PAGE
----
I would go one step further and suggest that it’s time to give back to local authorities the power to outlaw the sale of pornography altogether. Like heroin, porn has been proven to be addictive. Back in 2004, medical witnesses told the Senate Commerce Committee's Science, Technology and Space Subcommittee that there was no doubt that it can lead to physical dependence. Sexual activity releases hormones that provide a short term high. If that high is not associated with ordinary, socialized sexual activity, then it becomes internalized and unhealthy. Mary Anne Layden of the University of Pennsylvania's Center for Cognitive Therapy, called porn the “most concerning thing to psychological health that I know of existing today. The internet is a perfect drug delivery system because you are anonymous, aroused and have role models for these behaviors.”
Given how potentially dangerous it can be, it’s astonishing how weakly pornography is regulated across the Western world. It is even more astonishing considering the West’s supposed commitment to human rights. The porn industry is an unpleasant sector that often mistreats its workers. Innocents are dragged off the street with an offer of "modelling work" and then intimidated into more. Inevitably, rates of venereal disease are high. To quote one official report, “In September 2009, the Los Angeles County Department of Public Health reported 2,396 cases of Chlamydia, 1,389 cases of gonorrhea, and five syphilis cases among porn performers. It was also reported that Chlamydia and gonorrhea prevalence in porn performers is ten times higher than that of Los Angeles County 20-24 year olds and five times higher than that of one of Los Angeles County’s highest risk populations.”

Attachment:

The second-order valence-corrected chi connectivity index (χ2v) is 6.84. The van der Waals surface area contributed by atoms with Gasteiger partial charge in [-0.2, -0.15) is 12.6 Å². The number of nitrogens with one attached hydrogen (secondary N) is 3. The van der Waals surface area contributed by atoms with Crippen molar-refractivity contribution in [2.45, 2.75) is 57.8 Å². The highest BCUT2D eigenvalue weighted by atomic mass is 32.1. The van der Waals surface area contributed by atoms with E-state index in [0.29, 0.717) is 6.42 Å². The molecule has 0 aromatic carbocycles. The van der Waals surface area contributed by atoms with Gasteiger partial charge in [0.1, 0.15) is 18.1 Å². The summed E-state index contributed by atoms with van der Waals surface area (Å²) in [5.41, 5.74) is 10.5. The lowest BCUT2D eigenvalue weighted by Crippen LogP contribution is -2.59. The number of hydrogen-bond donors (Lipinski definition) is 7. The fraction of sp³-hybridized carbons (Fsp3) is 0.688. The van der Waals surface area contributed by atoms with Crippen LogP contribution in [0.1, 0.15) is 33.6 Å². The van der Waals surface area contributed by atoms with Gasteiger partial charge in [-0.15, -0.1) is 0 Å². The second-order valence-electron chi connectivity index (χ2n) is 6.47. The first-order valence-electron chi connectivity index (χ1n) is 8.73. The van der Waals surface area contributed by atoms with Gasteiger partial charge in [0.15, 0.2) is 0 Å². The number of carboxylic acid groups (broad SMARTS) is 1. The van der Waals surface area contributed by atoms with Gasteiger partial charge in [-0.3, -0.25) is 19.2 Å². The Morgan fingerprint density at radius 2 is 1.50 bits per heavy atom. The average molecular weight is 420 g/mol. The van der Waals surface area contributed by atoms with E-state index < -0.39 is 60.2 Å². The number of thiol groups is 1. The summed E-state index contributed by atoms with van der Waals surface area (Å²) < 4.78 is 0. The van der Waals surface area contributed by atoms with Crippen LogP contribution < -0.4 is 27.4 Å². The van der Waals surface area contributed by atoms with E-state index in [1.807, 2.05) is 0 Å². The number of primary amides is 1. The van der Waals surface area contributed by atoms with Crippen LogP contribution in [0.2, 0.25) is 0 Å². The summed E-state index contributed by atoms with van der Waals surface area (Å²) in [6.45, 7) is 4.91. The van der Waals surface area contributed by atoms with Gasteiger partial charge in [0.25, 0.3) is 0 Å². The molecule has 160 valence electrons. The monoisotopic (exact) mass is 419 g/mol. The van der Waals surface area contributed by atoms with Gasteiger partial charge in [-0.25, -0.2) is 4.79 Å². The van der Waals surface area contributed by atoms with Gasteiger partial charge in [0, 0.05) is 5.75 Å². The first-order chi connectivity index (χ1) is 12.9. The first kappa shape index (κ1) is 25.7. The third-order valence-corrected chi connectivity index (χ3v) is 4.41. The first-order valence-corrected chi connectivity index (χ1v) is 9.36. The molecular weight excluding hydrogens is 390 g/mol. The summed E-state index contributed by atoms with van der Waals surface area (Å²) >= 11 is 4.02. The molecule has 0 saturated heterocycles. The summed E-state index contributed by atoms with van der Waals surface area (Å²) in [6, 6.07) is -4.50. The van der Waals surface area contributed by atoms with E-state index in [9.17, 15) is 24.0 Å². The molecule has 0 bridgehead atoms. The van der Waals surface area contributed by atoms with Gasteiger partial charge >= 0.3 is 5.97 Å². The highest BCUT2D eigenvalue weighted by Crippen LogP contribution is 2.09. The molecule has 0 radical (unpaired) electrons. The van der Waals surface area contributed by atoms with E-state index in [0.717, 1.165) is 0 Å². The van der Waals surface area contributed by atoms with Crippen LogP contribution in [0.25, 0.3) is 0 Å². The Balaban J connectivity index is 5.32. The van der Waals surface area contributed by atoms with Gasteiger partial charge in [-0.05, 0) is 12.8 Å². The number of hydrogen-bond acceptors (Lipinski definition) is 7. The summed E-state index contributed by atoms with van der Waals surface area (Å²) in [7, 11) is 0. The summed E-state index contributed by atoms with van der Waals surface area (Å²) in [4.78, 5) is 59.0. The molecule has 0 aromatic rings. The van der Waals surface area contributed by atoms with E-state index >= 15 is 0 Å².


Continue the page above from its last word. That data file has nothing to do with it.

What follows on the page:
On an existential level, pornography objectifies human beings, reducing them to the status of commodities. There is no need to engage with them as real people because the sexual stimulus is entirely one sided. This encourages the viewer to regard the subject as less than human. Of course, all of us like to be objectified on some level – to be told that we are handsome or pretty. But for us to benefit, we have to have some degree of personal exchange with the spectator. Pornography lends distance and alienation.
That objectification has lethal consequences. Porn addiction is a common trait among serial killers. The murderer Ted Bundy detailed his experiences thus: “I would keep looking for more explicit, more graphic kinds of materials … until you reach the point where the pornography only goes so far. You reach that jumping-off point where you begin to wonder if maybe actually doing it will give you that which is beyond just reading about it or looking at it.” This is not to suggest that pornography conditions the madman’s mind. But, as with latent pedophilia, it normalizes and feeds perverse desires. It reduces humanity to fresh meat. It becomes easy to disassociate sex from mutual pleasure, violence from pain.
The profusion of legalized porn reflects so many paradoxes about 21st century society. We are supposedly an epoch that respects the personhood of women, and yet we objectify them. Gays are trying to build stable families, and yet they are ghettoized by a culture that stresses fetish and permissiveness. We assiduously protect the virginity of children, but we take away their emotional innocence as soon as possible. Most bizarrely of all, we have a conservative movement that prioritizes the freedoms of business over the health of society as a whole. Give me a conservative presidential candidate who values the souls of the vulnerable over the bottom dollar and there you will find my vote.